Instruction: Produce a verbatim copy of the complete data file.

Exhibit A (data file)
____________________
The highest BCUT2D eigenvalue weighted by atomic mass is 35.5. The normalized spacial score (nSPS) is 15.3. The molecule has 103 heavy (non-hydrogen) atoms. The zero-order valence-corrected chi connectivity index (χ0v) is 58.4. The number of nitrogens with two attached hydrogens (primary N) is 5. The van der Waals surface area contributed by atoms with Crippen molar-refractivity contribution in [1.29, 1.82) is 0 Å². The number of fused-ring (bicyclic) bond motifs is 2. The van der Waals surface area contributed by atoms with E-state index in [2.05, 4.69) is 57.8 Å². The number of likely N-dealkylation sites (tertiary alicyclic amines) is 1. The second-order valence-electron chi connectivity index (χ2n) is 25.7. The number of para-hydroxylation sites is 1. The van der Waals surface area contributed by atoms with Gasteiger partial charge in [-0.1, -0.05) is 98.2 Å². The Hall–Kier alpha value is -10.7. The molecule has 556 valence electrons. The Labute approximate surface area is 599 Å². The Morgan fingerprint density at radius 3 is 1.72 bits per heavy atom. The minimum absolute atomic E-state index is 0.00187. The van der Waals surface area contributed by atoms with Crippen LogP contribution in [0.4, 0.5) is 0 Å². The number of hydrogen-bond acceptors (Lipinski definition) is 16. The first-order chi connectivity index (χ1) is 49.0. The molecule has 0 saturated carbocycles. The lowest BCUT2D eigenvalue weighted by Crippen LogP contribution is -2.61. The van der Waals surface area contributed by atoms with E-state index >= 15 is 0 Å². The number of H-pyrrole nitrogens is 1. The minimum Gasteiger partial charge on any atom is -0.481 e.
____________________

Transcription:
The highest BCUT2D eigenvalue weighted by atomic mass is 35.5. The normalized spacial score (nSPS) is 15.3. The molecule has 103 heavy (non-hydrogen) atoms. The zero-order valence-corrected chi connectivity index (χ0v) is 58.4. The number of nitrogens with two attached hydrogens (primary N) is 5. The van der Waals surface area contributed by atoms with Crippen molar-refractivity contribution in [1.29, 1.82) is 0 Å². The number of fused-ring (bicyclic) bond motifs is 2. The van der Waals surface area contributed by atoms with E-state index in [2.05, 4.69) is 57.8 Å². The number of likely N-dealkylation sites (tertiary alicyclic amines) is 1. The second-order valence-electron chi connectivity index (χ2n) is 25.7. The number of para-hydroxylation sites is 1. The van der Waals surface area contributed by atoms with Gasteiger partial charge in [-0.1, -0.05) is 98.2 Å². The Hall–Kier alpha value is -10.7. The molecule has 556 valence electrons. The Labute approximate surface area is 599 Å². The Morgan fingerprint density at radius 3 is 1.72 bits per heavy atom. The minimum absolute atomic E-state index is 0.00187. The van der Waals surface area contributed by atoms with Crippen LogP contribution in [0.4, 0.5) is 0 Å². The number of hydrogen-bond acceptors (Lipinski definition) is 16. The first-order chi connectivity index (χ1) is 49.0. The molecule has 0 saturated carbocycles. The lowest BCUT2D eigenvalue weighted by Crippen LogP contribution is -2.61. The van der Waals surface area contributed by atoms with E-state index >= 15 is 0 Å². The number of H-pyrrole nitrogens is 1. The minimum Gasteiger partial charge on any atom is -0.481 e.